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Planet Sedna: A Link to Nibiru
Currently in a position 3 times more distant than Pluto, Sedna is considered to be of similar size. The planet seems to have an elliptical orbit of the Sun 10,500 years in duration. The planet is red in color. Unlike Pluto, it does not appear to have a moon of any significant size.
Scientists are currently looking into 3 anomalies of Sedna. Its orbit, its color and its rate of spin, considering it has no moon.
According to Ancient Sumerian writings, interpreted by Zecharia Sitchin, Nibiru is a large planet in our solar system that has an elliptical orbit of the Sun 3,600 years in duration and in a clockwise course, all the other planets have anti-clockwise orbits.
These writings tell of another planet, Tiamat. On one of its orbits close to the Sun, Nibiru struck Tiamat breaking it in two. One half was shattered and now forms the Asteroid Belt. The second half was then hit by a moon of Nibiru, breaking off a small chunk. This second half became our planet Earth and its Moon.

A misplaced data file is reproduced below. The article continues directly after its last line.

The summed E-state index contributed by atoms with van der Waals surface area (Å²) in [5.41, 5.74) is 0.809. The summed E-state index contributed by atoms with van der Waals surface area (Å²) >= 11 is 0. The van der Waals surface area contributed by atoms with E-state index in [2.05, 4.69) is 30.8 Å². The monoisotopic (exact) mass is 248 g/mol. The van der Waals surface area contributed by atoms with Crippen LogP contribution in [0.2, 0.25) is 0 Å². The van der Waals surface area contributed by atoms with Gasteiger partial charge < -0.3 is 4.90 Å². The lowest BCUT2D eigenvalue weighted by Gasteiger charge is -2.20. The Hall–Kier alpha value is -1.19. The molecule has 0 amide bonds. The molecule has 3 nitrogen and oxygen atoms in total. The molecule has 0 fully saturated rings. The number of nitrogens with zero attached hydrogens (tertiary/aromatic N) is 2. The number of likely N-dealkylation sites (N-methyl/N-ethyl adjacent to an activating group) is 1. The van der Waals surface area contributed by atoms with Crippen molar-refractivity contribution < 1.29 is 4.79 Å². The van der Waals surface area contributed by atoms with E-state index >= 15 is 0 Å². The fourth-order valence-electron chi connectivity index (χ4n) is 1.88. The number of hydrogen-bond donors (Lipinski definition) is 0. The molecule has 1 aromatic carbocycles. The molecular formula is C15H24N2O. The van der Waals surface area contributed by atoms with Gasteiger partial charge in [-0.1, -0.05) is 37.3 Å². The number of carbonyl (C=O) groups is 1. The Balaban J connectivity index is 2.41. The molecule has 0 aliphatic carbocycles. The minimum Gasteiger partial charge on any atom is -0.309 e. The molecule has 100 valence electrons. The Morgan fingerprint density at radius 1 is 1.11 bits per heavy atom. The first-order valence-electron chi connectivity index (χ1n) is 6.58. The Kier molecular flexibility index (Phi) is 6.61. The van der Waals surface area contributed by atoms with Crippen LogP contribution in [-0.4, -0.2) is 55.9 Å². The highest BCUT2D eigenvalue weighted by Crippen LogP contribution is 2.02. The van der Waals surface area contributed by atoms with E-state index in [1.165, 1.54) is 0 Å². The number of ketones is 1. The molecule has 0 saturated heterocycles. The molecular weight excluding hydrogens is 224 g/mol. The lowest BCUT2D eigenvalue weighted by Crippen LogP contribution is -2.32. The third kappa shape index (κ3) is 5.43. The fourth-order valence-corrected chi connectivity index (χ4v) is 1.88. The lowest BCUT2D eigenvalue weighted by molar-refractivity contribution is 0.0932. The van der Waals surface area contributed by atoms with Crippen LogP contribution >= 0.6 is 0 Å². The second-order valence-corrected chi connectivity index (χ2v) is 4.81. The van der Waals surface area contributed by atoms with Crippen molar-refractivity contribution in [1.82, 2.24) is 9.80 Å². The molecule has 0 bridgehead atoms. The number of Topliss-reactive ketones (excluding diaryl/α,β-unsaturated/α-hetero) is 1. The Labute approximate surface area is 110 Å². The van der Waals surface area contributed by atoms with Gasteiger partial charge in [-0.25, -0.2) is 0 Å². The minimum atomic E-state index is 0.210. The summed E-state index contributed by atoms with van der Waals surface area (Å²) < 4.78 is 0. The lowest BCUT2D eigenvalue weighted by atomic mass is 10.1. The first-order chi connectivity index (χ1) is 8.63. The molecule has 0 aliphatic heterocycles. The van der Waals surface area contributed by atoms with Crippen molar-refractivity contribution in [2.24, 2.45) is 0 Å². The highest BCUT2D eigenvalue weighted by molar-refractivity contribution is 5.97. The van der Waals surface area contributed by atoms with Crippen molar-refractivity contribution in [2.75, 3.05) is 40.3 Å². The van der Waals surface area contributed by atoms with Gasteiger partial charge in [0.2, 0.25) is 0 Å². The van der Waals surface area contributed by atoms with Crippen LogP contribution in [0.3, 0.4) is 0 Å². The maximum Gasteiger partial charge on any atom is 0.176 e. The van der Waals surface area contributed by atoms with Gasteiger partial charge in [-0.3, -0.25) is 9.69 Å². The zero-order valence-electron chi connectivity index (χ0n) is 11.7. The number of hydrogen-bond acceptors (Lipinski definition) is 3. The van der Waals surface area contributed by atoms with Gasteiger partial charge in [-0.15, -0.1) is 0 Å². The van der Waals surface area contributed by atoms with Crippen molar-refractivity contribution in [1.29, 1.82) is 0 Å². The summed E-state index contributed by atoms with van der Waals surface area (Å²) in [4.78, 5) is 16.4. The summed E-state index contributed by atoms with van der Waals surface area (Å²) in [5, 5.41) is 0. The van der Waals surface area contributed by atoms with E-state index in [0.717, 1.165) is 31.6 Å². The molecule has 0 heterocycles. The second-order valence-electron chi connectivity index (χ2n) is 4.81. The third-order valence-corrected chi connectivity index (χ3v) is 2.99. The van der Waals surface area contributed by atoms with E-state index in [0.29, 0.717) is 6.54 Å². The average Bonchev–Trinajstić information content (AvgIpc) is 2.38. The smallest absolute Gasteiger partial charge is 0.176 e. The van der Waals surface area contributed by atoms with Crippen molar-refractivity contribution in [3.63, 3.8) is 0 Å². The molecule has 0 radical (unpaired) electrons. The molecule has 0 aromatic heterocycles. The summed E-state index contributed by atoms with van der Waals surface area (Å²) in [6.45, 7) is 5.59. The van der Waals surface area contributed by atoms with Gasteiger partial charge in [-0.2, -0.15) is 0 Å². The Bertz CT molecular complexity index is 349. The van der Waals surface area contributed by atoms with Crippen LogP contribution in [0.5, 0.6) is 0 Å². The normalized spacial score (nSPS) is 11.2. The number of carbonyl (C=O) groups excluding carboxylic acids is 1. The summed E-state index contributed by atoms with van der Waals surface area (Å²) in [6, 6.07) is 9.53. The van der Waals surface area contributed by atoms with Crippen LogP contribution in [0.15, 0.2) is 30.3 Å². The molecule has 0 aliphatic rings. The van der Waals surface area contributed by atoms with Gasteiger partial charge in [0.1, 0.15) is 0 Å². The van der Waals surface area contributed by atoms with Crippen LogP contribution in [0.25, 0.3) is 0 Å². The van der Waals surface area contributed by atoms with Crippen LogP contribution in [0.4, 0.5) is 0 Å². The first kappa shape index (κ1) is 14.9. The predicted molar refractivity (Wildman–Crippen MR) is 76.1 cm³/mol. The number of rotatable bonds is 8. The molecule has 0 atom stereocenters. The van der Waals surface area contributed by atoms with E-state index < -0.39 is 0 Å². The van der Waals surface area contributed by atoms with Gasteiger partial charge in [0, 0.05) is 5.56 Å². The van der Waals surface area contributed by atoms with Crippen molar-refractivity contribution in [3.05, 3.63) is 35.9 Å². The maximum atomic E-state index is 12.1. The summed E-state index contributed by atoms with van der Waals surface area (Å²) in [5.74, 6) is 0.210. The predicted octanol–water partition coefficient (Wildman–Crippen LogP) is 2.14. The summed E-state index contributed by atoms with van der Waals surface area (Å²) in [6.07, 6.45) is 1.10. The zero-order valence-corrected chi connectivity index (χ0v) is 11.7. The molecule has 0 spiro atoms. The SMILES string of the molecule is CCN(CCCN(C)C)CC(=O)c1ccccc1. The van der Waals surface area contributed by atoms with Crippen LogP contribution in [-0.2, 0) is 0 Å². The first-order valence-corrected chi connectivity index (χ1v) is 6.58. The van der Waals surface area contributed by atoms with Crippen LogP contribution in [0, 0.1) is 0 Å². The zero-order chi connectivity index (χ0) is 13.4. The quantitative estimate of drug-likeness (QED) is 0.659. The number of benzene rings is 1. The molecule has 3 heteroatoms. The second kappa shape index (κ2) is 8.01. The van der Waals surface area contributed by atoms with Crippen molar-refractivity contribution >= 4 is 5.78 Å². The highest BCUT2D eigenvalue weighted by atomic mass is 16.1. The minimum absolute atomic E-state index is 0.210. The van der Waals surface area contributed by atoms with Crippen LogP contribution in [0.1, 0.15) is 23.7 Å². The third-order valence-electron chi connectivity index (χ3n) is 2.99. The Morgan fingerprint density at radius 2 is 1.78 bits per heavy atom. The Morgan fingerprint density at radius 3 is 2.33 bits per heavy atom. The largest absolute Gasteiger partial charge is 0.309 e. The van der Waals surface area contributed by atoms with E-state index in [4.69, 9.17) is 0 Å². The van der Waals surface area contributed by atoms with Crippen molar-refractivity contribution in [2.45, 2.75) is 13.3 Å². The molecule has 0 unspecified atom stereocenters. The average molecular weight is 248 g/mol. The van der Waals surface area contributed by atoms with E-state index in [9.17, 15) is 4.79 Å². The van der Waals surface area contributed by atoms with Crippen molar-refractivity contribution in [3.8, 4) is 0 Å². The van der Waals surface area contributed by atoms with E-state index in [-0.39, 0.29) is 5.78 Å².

Many experts speculate that Sedna’s orbit could be due to interaction with another planet, the likes of Nibiru.
It has also been speculated that Sedna could even have been a Moon of Nibiru that was dislodged during the impact with Tiamat. This would explain its red color and its slow spin.
If the second was the case, it could mean that the calculation of Nibiru’s orbit could be inaccurate and that its duration is actually10,800 years, which would place it in this area 5,770 years ago, explaining why it has not yet been sighted.
This does not however explain why Sedna and Nibiru orbit in different directions. Even so, as we study Sedna more, perhaps we will also learn more about Nibiru.